Give Kids a Sneak Peak
Sure, all kids love digging into a pile of presents. But, sometimes savoring one meaningful gift can be just as special. Start a family tradition by letting your child pick one gift to open on Christmas Eve. Kick off the celebration early can to give you and your child an opportunity to make lasting memories before the chaos of Christmas day.
Make a Gingerbread House
Anthony Masterson Photography
Start a Chain Reaction
This festive craft project will keep little ones busy while adults are mingling at your holiday gathering. Simply set out strips of pre-cut construction paper, washable markers or crayons, and double-sided tape. Kids can put their own personal stamp on each strip and then affix it to the master chain. Show off their finished product around your tree or on top of your mantel.
Anthony Masterson Photography
Create a Color Code
Cut back on Christmas morning craziness by wrapping each family member's present in a different wrapping paper. That way, everyone can instantly determine which gift to open without having to rummage through hard-to-read labels. Plus, the personalization will make each child feel extra special.
Deck the Halls (and Kids' Rooms)
Spread holiday cheer beyond the family and dining rooms by bringing cute crafts and decorations to other corners of your home. This merry and bright mobile is sure to add festive flair to any kid's room. String paper cut-out Christmas characters onto a rod or stick and hang on the wall above a desk or dresser.
All Hands on Deck
When it comes to preparing for holiday mealtime, delegation is key. Make it easy for little ones to help set the table by prepackaging silverware in colorful paper pockets. Use extra wrapping paper, or Christmas-theme scrapbook paper to match your tabletop decor. Tie a candy cane on for a little extra cheer!
Make Up Your Mantel
Don't let your evergreen hog all the attention this year: Incorporate elements of your Christmas tree decorations into your mantel display, such as colorful glass balls and oversize bows.
Start a Christmas Countdown
Celebrate the 12 Days of Christmas with a calendar countdown that doubles as holiday wall art. Write a good deed or inspirational quote underneath each number flap and let your child remove it at the start of each day.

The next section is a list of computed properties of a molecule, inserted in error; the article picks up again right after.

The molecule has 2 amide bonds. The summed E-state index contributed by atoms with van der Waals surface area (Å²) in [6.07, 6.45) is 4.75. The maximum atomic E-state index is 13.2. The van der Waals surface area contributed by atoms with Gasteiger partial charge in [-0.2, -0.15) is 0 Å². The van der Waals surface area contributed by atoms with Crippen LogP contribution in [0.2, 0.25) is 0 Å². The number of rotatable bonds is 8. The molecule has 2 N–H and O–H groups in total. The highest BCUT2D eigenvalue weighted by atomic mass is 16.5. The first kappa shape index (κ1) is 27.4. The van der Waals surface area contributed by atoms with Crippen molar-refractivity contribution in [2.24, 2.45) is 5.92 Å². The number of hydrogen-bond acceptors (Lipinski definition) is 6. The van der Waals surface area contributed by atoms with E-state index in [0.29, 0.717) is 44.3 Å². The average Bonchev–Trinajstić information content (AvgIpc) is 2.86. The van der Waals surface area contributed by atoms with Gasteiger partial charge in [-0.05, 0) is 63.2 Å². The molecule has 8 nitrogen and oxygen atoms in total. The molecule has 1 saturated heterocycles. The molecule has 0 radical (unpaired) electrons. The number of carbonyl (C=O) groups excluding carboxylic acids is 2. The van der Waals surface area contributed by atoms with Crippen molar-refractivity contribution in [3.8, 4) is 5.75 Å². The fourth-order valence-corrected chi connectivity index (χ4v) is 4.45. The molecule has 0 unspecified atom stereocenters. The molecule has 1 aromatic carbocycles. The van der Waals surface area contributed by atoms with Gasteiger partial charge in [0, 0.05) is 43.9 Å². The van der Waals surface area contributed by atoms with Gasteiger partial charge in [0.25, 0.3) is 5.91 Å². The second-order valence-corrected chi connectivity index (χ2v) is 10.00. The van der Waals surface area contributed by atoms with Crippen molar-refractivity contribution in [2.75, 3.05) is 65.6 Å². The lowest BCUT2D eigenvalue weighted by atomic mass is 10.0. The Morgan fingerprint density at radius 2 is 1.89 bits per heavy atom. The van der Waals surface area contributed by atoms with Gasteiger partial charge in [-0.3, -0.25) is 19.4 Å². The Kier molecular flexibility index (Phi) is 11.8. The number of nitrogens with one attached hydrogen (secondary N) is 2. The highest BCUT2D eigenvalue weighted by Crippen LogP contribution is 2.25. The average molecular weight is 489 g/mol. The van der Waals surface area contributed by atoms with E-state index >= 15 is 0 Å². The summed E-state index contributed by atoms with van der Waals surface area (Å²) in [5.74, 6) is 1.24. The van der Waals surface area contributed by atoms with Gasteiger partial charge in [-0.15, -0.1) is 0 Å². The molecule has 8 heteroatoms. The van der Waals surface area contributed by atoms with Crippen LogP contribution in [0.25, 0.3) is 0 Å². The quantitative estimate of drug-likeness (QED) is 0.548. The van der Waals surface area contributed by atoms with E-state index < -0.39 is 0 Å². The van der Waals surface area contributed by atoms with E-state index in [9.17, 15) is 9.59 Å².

Share a Holiday Story
Whether it's a traditional favorite from your childhood or a new holiday hardback, take time to read with your little ones this holiday season. Bonus: Tales involving Santa's naughty- and- nice list may prove helpful in preventing shopping-induced tantrums.
Use What You Have
Scatter simple holiday accents throughout the house. Fill clear glass bowls with artificial snow and colorful Christmas balls. Hang Christmas cards on a garland draped in front of a mirror or on the mantel. Embellish artificial flowers with glitter or attach holiday cards to twigs; arrange in vases.
Create an Annual Ritual
Create a few rituals to observe each year that family and friends will look forward to as the season approaches. Make a special time to light the tree every night together as a family. Sing a different carol each time and open a door to the advent calendar.
Digital Vision Photography/Veer
Enjoy a Snack with a Classic Movie
Gather around the TV for classic Christmas movies and TV specials -- many run repeatedly, and most are available on DVD, so find a time when everyone can be involved. Light a fire in the fireplace and serve popcorn or roasted chestnuts.
Bake from the Heart
Bake sweets and cookies with the kids. Let them help as their ages allow -- older children can help with mixing and decorating, toddlers can be taste-testers. Wrap up goodies and deliver them to homebound friends or nursing homes. Bring messages from the children or the kids themselves if they're prepared to behave quietly.
Make a Giving Tree
Make a Giving Tree with an artificial Christmas tree. Use a tabletop size if you have space constraints. Ask each child to select a charity to give to that will be especially meaningful for him or her. If you want your children to see the impact of their gifts, a local charity may know of families in need in your area. Have the kids make ornaments for the Giving Tree that illustrate the gifts or purchase ornaments that symbolize the gifts. Add to the tree each year.
Anna Molvik Mazzetti
Get in the Game
Wrap up a board game for each member of your family to open on Christmas morning. That way, you'll have plenty of options for family game nights for the new year and beyond.
Copyright © 2010 Meredith Corporation.